Regulated by OSHA, compressed air is still used for cleaning off clothing and parts of the body – but is it really safe?

When production and factory personnel are at work, it can often be tempting for them to find the easiest, or in their opinion, the fastest way of doing certain things. This is all well and good, but shortcuts can lead to individuals and companies running into major problems, and even falling foul of regulations that may be in place.

One example of how OSHA regulations can be severely compromised is demonstrated when workers may choose to use a compressed air gun/nozzle to remove dust and debris from clothing and/or exposed skin. Compressed air tools are of course commonplace on factory floors, and to workers a compressed air gun may be the quickest and most convenient method of cleaning themselves down. However, the reality is that he/she may be creating a noncompliance, but more significantly, a potentially dangerous situation.

Many companies will have written safe work procedures that outline how to perform a task with minimum risk to people, equipment, materials, environment and processes. Because of this most employees are well-aware that using compressed air nozzles to remove debris from clothes is a hazardous habit. However, despite this lots of workplace injuries still happen because of the misuse horseplay, and no matter how innocently it might start, it can end with disastrous consequences. It may be amusing to direct a jet of air at a co-worker, but these tools produce enough pressure to cause a severe internal injury such as embolisms which can be fatal. 

If employers are going to allow their workforce to use compressed air in the workplace, it is vital that they understand the appropriate regulations and to be aware of alternative technologies that can further reduce or eliminate the dangers.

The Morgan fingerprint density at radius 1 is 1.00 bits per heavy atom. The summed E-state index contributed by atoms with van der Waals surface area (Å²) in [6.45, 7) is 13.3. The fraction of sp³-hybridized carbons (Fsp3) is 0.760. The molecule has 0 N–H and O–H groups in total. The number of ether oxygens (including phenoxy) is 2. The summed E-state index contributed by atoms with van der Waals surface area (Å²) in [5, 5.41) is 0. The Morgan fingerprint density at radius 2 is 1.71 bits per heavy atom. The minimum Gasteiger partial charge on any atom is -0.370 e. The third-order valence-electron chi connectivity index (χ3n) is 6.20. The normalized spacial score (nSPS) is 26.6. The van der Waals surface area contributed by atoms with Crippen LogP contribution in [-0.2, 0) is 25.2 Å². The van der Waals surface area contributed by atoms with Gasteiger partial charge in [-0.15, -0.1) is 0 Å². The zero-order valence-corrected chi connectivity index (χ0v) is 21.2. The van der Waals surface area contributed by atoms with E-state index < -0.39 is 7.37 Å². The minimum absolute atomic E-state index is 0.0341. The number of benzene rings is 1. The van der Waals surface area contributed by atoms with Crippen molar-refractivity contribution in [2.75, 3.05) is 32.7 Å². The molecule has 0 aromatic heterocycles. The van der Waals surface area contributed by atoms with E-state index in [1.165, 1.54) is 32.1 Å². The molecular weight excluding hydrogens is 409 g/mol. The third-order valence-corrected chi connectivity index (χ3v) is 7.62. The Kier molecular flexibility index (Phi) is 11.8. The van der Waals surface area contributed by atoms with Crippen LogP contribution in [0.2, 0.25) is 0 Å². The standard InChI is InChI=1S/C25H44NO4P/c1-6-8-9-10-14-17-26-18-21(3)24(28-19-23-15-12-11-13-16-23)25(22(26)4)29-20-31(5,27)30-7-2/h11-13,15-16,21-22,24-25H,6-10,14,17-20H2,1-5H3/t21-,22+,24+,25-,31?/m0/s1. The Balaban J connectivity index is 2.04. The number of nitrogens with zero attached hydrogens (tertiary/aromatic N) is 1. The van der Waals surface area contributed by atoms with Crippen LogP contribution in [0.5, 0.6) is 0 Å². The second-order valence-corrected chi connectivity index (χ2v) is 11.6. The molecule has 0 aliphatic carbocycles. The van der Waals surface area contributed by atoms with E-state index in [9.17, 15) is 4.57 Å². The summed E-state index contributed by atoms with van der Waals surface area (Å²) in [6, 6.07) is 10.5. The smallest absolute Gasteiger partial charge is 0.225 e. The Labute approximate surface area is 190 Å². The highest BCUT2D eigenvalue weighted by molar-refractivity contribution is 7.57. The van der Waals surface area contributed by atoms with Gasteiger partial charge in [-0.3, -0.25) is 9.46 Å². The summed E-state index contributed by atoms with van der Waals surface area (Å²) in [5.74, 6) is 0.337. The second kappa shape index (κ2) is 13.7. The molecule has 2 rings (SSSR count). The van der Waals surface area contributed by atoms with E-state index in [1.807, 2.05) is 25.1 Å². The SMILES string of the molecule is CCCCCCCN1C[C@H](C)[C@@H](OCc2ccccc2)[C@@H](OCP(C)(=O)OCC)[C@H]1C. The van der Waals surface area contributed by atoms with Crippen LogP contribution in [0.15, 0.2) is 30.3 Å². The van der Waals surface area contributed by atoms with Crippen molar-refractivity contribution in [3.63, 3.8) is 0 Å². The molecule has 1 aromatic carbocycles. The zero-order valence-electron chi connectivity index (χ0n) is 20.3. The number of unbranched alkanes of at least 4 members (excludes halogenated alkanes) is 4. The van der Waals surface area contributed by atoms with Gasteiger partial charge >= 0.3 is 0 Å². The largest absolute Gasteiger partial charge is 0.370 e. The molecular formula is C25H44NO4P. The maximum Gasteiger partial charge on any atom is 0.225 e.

To acquire further understandings of what is safe and approved for clean down operations, Nick Wakley, ACI’s Health & Safety Officer answers some commonly asked questions.

Q. What is your interpretation of the OSHA regulation regarding the use of compressed air for cleaning purposes?

NW: The main points to take from the OSHA regulation (29 CFR1910.242(b)) are as follows:

  • Output Pressure:
    Factory air lines normally operate between 80 psi and 120 psi. Most pneumatic tools, including air guns, need high pressures to operate effectively. OSHA requires that when an air gun is dead ended (the tip of an air gun is blocked), the static pressure at the point of blockage is no more than 30 psi.
  • Chip Guarding:
    Whenever blowing off debris with a compressed air gun/nozzle, under certain conditions workers can be subjected to chip fly-back. This term refers to the tendency of loose particles or chips to fly back into the operator’s face, eyes or skin. For an operation that requires this type of close-in work, OSHA requires that effective chip guarding be incorporated into the workplace.
  • Noise:
    Excessive noise generated in the workplace can be harmful and compressed air gun/nozzles can contribute to high levels of occupational noise. Every precaution should be taken to reduce this.

Q: Where are the OSHA regulations applied and are there any other regulations that apply to this issue?

NW: The US only is officially regulated by OSHA (Occupational Safety and Health Administration), although from my experience more and more companies outside of the US are using OSHA for their own guidelines. SUVA is a Swiss body which has issued similar recommendations and rules.

Q: If there was one message or action you would take from the OSHA regulations for compressed air, what would it be?

NWA: Although it states you should reduce the pressure of your compressed air lines to less than 30PSI, there is plenty of proof that even running lines at less than 5-10PSI can still cause injury if used on exposed skin. For my own point of view, I prefer to be completely sure everyone is safe and follow the simple rule that under no circumstances should employees use compressed air for clean off clothing or skin. If your employees need to clean themselves down, find a safer alternative solution.

Q: What exactly are the hazards of using compressed air?

NWA: Compressed air is not just ordinary air and it needs to be respected. Compressed air is a concentrated stream of air at high pressure and high velocity that can cause serious injury to the operator and even the people around him/her. Playing with compressed air can be fatal: